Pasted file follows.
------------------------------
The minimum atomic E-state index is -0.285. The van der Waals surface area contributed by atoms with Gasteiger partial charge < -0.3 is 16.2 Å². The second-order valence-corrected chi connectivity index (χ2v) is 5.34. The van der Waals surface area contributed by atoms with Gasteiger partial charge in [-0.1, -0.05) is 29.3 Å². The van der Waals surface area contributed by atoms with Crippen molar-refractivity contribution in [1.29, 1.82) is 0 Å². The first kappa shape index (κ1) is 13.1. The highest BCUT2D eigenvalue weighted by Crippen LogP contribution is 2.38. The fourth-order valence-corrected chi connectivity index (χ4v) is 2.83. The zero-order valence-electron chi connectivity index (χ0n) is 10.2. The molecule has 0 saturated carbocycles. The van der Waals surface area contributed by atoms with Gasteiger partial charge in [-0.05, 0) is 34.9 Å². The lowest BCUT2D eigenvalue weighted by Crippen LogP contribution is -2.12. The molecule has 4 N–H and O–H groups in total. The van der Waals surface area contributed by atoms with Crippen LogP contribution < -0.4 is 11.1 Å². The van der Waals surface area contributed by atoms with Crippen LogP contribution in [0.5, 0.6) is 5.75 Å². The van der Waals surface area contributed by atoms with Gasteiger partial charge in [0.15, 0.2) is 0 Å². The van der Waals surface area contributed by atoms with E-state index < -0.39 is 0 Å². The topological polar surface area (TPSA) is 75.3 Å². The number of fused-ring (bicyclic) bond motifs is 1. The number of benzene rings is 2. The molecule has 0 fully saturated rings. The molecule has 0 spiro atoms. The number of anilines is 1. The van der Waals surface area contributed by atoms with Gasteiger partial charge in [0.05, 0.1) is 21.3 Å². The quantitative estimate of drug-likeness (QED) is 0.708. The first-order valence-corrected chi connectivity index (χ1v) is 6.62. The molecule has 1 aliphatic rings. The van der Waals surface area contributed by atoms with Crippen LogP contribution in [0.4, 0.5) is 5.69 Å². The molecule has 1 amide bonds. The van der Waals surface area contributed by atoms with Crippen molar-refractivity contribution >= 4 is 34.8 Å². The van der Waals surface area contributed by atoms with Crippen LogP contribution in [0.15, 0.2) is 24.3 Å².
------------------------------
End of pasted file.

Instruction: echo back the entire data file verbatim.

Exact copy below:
The minimum atomic E-state index is -0.285. The van der Waals surface area contributed by atoms with Gasteiger partial charge < -0.3 is 16.2 Å². The second-order valence-corrected chi connectivity index (χ2v) is 5.34. The van der Waals surface area contributed by atoms with Gasteiger partial charge in [-0.1, -0.05) is 29.3 Å². The van der Waals surface area contributed by atoms with Crippen molar-refractivity contribution in [1.29, 1.82) is 0 Å². The first kappa shape index (κ1) is 13.1. The highest BCUT2D eigenvalue weighted by Crippen LogP contribution is 2.38. The fourth-order valence-corrected chi connectivity index (χ4v) is 2.83. The zero-order valence-electron chi connectivity index (χ0n) is 10.2. The molecule has 0 saturated carbocycles. The van der Waals surface area contributed by atoms with Gasteiger partial charge in [-0.05, 0) is 34.9 Å². The lowest BCUT2D eigenvalue weighted by Crippen LogP contribution is -2.12. The molecule has 4 N–H and O–H groups in total. The van der Waals surface area contributed by atoms with Crippen LogP contribution < -0.4 is 11.1 Å². The van der Waals surface area contributed by atoms with Crippen LogP contribution in [0.5, 0.6) is 5.75 Å². The van der Waals surface area contributed by atoms with Gasteiger partial charge in [0.15, 0.2) is 0 Å². The van der Waals surface area contributed by atoms with E-state index < -0.39 is 0 Å². The topological polar surface area (TPSA) is 75.3 Å². The number of fused-ring (bicyclic) bond motifs is 1. The number of benzene rings is 2. The molecule has 0 fully saturated rings. The molecule has 0 spiro atoms. The number of anilines is 1. The van der Waals surface area contributed by atoms with Gasteiger partial charge in [0.05, 0.1) is 21.3 Å². The quantitative estimate of drug-likeness (QED) is 0.708. The first-order valence-corrected chi connectivity index (χ1v) is 6.62. The molecule has 1 aliphatic rings. The van der Waals surface area contributed by atoms with Crippen LogP contribution in [0.4, 0.5) is 5.69 Å². The molecule has 1 amide bonds. The van der Waals surface area contributed by atoms with Crippen molar-refractivity contribution >= 4 is 34.8 Å². The van der Waals surface area contributed by atoms with Crippen LogP contribution in [0.15, 0.2) is 24.3 Å².